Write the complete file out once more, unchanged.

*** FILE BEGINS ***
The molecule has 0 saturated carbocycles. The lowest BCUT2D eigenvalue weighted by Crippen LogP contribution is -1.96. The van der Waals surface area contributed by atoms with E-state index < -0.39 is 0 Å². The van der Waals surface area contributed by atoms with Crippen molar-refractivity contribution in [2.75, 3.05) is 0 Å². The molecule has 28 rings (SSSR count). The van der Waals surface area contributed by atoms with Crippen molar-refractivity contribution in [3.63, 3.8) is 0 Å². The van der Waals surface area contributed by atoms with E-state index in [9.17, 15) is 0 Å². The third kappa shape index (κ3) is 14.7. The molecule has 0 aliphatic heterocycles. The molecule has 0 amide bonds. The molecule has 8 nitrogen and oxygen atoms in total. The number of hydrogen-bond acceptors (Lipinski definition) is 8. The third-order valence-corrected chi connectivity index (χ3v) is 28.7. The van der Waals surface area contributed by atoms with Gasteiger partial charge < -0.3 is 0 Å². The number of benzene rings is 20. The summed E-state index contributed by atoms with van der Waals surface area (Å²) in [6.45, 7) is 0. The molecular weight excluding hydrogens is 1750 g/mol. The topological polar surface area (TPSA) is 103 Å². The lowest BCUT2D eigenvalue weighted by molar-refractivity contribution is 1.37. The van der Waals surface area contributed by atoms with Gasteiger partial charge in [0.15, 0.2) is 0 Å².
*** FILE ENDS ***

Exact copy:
The molecule has 0 saturated carbocycles. The lowest BCUT2D eigenvalue weighted by Crippen LogP contribution is -1.96. The van der Waals surface area contributed by atoms with E-state index < -0.39 is 0 Å². The van der Waals surface area contributed by atoms with Crippen molar-refractivity contribution in [2.75, 3.05) is 0 Å². The molecule has 28 rings (SSSR count). The van der Waals surface area contributed by atoms with Crippen molar-refractivity contribution in [3.63, 3.8) is 0 Å². The van der Waals surface area contributed by atoms with E-state index in [9.17, 15) is 0 Å². The third kappa shape index (κ3) is 14.7. The molecule has 0 aliphatic heterocycles. The molecule has 0 amide bonds. The molecule has 8 nitrogen and oxygen atoms in total. The number of hydrogen-bond acceptors (Lipinski definition) is 8. The third-order valence-corrected chi connectivity index (χ3v) is 28.7. The van der Waals surface area contributed by atoms with Gasteiger partial charge < -0.3 is 0 Å². The number of benzene rings is 20. The summed E-state index contributed by atoms with van der Waals surface area (Å²) in [6.45, 7) is 0. The molecular weight excluding hydrogens is 1750 g/mol. The topological polar surface area (TPSA) is 103 Å². The lowest BCUT2D eigenvalue weighted by molar-refractivity contribution is 1.37. The van der Waals surface area contributed by atoms with Gasteiger partial charge in [0.15, 0.2) is 0 Å².